Botanical Healing at Chelsea Physic Garden

Botanical Healing at Chelsea Physic Garden

Sunflowers helped clean the soil in Chernobyl by soaking up and storing radioactive particles in their roots, I discovered, as I pottered about reading the labels and smelling the lavender in London’s oldest botanical garden.

During August’s respite from lockdown, I longed to go somewhere green and beautiful, to connect with the natural world for a few hours. Chelsea Physic Garden, home to over 5,000 medicinal, useful and endangered plants from around the world, has its historical roots in plant-based remedies. So, as it’s medical science that will surely save us all from this pandemic, it seemed like the obvious choice.

I left my car in Battersea Park, walked over Albert Bridge and up Royal Hospital Road, and got to the garden by mid-morning. Initially I tried to study the guidebook and follow the map, but there was too much information for me to take in, so I put them both away and wandered about in a state of baffled amazement instead.

Established in 1673 by the Worshipful Society of Apothecaries, whose role it was to mix and dispense medicines, their apprentices went to the garden to learn about the healing properties of herbs. A cast of horticultural trailblazers have contributed to the garden’s success over the centuries, and their legacies are honoured with statues and plaques. Botanical pioneers, plucky explorers who sailed the globe searching for new plants with special powers to improve people’s lives, and the head gardeners and curators who cultivated, named and distributed them.

The four-acre site is roughly divided into 12 sections. I started in The Garden of Medicinal Plants, which showcases some of the species used by healers, witch doctors and shamens on every continent. Growing in the pharmaceutical section are about 60 essential ingredients of modern western medicines – including aspirin and quinine – from anaesthesia drugs to oncology, lung disease to gynaecology. Blocked nasal passages? You may be prescribed Ephedra Altissima. Constipated? Try Senna Angustifolia.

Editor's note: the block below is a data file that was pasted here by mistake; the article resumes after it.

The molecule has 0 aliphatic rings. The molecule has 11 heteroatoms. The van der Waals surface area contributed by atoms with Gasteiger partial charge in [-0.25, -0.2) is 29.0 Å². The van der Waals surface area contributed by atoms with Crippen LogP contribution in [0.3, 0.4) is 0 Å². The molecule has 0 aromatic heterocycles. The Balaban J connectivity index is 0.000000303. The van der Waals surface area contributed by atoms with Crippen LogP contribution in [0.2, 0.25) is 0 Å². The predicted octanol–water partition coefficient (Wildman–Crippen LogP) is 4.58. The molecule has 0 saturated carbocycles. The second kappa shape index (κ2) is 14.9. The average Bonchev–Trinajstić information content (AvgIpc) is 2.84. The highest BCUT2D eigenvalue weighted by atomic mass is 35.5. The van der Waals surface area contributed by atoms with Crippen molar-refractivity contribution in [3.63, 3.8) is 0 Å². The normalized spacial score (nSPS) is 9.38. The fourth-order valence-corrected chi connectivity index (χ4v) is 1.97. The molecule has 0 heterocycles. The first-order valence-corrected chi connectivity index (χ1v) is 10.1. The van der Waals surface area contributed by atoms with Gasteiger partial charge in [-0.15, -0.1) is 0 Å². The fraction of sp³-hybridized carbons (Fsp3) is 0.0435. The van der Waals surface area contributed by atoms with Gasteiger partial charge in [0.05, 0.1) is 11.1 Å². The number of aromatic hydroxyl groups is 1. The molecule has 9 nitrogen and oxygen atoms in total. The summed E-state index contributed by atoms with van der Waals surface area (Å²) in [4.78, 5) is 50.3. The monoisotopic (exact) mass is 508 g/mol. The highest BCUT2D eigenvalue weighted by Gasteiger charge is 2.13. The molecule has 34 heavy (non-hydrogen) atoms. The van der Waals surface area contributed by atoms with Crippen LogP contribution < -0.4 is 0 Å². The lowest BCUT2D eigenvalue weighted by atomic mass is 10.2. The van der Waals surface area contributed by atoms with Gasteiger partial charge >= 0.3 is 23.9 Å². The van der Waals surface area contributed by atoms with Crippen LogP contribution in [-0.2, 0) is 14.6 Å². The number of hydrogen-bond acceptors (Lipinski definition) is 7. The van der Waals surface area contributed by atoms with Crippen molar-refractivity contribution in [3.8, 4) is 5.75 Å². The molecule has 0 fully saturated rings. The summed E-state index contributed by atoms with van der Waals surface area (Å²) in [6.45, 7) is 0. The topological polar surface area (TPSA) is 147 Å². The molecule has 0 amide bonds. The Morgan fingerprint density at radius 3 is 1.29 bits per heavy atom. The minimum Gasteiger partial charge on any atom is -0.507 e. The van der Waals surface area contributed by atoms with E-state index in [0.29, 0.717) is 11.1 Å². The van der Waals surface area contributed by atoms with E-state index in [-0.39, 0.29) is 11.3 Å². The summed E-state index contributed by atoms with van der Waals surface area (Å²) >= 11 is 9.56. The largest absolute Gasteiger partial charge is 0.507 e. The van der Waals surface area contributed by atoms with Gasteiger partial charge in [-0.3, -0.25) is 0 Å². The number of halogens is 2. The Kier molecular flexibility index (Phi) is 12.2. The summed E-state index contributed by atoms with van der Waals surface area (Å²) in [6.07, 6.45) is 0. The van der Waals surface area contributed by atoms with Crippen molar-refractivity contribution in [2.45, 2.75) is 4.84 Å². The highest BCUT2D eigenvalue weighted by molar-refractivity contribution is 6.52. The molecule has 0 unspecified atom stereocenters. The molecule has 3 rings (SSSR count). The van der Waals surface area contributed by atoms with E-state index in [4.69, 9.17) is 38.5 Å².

Situated on the north bank of the River Thames, this place has a relatively warm micro-climate, because it faces south and its brick walls provide some protection from the elements. It’s easy on the eye but being pretty is not its job – it’s more about brains than beauty, more academia than blooming razzle dazzle. Everything there has a purpose, nothing is frivolous, there is meaning in every leaf and seed, each fruit and flower, all the roots and thorns. I found it surprisingly moving, being surrounded by those wonders of nature that I will never understand.

There’s a vast cornucopia of vegetative curios to explore here: useful plants, edible ones, tropical species tucked up safely in vintage glasshouses, reeds for the saxophone. Isatis Tinctoria, or Woad, has been dyeing things blue for centuries. Rosy periwinkles from Madagascar contain two cancer-fighting ingredients, vinblastine and vincristine, which are used in medicines used to treat childhood leukaemia. I learned that Tetrapanax Papyrifer, a shrub with large leaves shaped like bunny ears, has been used in China for making paper flowers since the fifth century. That farmers grow flowers rich in nectar and pollen, like Myosotit Sylvatica (forget-me-nots to you and me), to attract bees to crops that need pollinating.

Europe’s oldest pond rockery delivered the biggest wow moment of my day, not because of the Mediterranean and alpine plants it houses, but rather the materials that were used to build it. Including Tahitian clam shells that explorer Captain James Cook brought back from his voyage to the Pacific on HMS Endeavour, and Icelandic black stone that plant hunter Joseph Banks picked up in 1772. What a magnificent mound of historical bric-a-brac.

Feeling slightly overwhelmed by it all, I stopped for a restorative cup of tea in the covered outdoor area of the café that looks out over the lawn. The waiter saw me trying to decide which sweet treat to order and drifted over to help me out. “You’ve tasted carrot cake many times before, right?” he stated with absolute certainty, “so you should try the orange, lemon and lime cake for a change.” Good advice. It was soft, sugary, gluten and dairy free, and perfectly delicious.

Memorial benches line the paths, so you can sit and listen to the birds or watch the gardeners quietly weeding, planting and tidying up. Studies have shown that connecting with the natural world can help us to breathe more deeply, think more clearly, and feel less stressed. It was strangely soothing, standing in the shade of the Umbellularia Californica tree, which is believed to both cause and cure headaches. And let’s face it, the pandemic has given us plenty of those.

I walked back over the bridge in pensive mood, thinking about how much Chelsea Physic Garden can teach us about both the spiritual and the medicinal healing power of nature.

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